BSDs are widely known and used free and open source systems in a community of experienced administrators. It can be said that they are direct “descendants” of the traditional Unix system, and come with many sustainable features and utilities. However, despite their strong performance, BSD systems haven’t benefited much from the growing popularity of the Linux world at large. This is the reason many of us ask ourselves whether switching from Linux to BSD is a good idea. Here’s everything you need to know about BSD vs. Linux.
What is BSD?
The BSDs are a group of POSIX-compatible operating systems derived from the original Unix. They follow proven development strategies and focus primarily on stability and performance. When we talk about BSD, we usually refer to one of the three main distributions: FreeBSD, NetBSD and OpenBSD.
Although the Linux and BSD systems are similar on many levels, there are still notable differences between them, mostly rooted in the platform design. The BSD system is aimed at people who already have a certain understanding of technology. They follow a structured set of principles that lead to a more cohesive environment than Linux.
Linux vs BSD: Design Strategy
In contrast to Linux, BSD systems refer to both the kernel and user tools. So BSD developers are not only interested in kernel development, but also for the user utility.
This makes systems like FreeBSD much more stringent. At the same time they are also more stable due to planned development. On the other hand, most Linux distributions take the kernel from one place and add software from many different places. That is one of the main reasons why it becomes harder to maintain Linux distributions over time.
Linux vs BSD: Hardware Support
When comparing Linux and BSD, people often assume that BSD’s degree of diversity in hardware support is not high. However, this statement is quite wrong. In fact, most of the BSDs currently possess the same hardware support as Linux. The problem only arises when you are using too old hardware.
On another note, most people these days use CPUs that are capable of running both Linux and BSD that aren’t really powerful. So unless you are using ’80s hardware, BSD will run just fine on the system you already have. If careful, you can consult the BSD support list.
Linux vs BSD: Community Support
The Linux community is made up of millions of users and developers around the world, so it’s easy to find support for most problems you’re facing. However, not all of these are professional developers. Hence, while the Linux community is larger, it is often difficult to find the right solution to really complex problems.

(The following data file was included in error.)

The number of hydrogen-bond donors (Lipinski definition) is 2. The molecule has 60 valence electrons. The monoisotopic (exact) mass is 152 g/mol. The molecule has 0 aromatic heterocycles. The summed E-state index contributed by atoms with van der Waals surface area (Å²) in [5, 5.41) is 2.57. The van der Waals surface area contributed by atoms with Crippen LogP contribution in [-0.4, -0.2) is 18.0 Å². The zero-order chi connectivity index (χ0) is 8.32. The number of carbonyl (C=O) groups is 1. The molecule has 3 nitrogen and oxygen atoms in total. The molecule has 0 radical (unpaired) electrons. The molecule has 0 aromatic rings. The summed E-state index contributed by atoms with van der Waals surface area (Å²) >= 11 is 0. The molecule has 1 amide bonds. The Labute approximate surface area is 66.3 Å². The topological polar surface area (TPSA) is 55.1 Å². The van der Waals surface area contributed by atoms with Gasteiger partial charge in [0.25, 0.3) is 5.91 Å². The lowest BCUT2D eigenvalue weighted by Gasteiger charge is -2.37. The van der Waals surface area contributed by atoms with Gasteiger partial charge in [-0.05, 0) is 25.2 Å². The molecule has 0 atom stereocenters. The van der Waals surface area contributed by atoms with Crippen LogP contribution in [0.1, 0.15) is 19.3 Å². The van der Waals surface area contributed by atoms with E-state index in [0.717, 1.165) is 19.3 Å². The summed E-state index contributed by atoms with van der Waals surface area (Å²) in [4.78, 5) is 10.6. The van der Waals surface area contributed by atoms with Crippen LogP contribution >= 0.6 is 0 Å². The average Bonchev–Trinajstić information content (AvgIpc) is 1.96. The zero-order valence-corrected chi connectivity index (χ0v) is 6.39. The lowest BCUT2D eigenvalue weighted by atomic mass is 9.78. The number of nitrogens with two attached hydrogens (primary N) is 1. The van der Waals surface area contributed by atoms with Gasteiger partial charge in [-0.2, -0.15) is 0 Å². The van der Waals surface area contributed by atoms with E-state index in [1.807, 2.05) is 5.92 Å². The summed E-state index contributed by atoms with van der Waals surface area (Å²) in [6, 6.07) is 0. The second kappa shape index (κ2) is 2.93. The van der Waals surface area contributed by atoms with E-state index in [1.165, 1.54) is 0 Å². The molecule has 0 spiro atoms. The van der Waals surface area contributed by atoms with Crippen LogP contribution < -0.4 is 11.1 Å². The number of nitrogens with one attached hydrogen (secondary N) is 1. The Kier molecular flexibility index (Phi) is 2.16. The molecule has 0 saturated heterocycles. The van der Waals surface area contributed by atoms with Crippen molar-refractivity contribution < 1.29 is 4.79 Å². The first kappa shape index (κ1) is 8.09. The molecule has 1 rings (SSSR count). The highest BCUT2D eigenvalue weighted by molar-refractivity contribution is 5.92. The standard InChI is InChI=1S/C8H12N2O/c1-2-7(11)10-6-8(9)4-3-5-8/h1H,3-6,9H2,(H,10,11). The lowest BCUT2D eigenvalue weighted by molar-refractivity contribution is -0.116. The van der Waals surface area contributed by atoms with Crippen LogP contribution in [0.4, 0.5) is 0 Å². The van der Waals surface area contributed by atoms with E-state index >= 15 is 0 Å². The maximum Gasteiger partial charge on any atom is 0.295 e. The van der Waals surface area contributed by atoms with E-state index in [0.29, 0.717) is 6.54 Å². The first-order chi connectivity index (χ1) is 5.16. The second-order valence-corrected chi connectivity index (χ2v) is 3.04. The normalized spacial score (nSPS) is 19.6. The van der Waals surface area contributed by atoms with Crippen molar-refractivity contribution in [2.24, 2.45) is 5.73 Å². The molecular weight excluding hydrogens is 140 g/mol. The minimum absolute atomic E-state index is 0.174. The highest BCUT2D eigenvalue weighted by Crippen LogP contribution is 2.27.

The BSD community is much smaller than Linux, not inferior in quality – even marginally better. Most of the BSD users have a high level of expertise about the system and related ecosystems. This makes it easy to find powerful solutions in place to handle complex problems.
Linux vs BSD: Licenses
Licenses are the main difference between Linux and BSD distributions. Although both systems are open source, there are some practical limitations. The GNU GPL license that comes with Linux allows developers to modify and redistribute the operating system. But it also limits commercialization of free tools.
In contrast, the BSD license that comes with the BSD distributions is less strict. It allows users to modify existing BSD products and market them as proprietary solutions. This is exactly what Apple has done.
In a nutshell, Linux’s GPL license makes it more convenient for the end user. Meanwhile, the BSD license gives more freedom to the developers.
Linux vs BSD: Which is better?
This will depend on the specific user, not to a general conclusion. But there’s one thing you need to keep in mind. It’s not like Linux, BSD is developed with a clear plan. They don’t evolve as quickly as many popular Linux distributions do, and maintain a proven workflow.
In contrast, Linux distributions are always changing. This fact makes it difficult to maintain efficient but coherent Linux environments over a long period of time.
In short, Linux’s broad adaptation makes it more suitable for those who are just starting to get used to the open source world. BSD, on the other hand, offers a more comprehensive and robust system, and comes with a carefully managed suite of programs.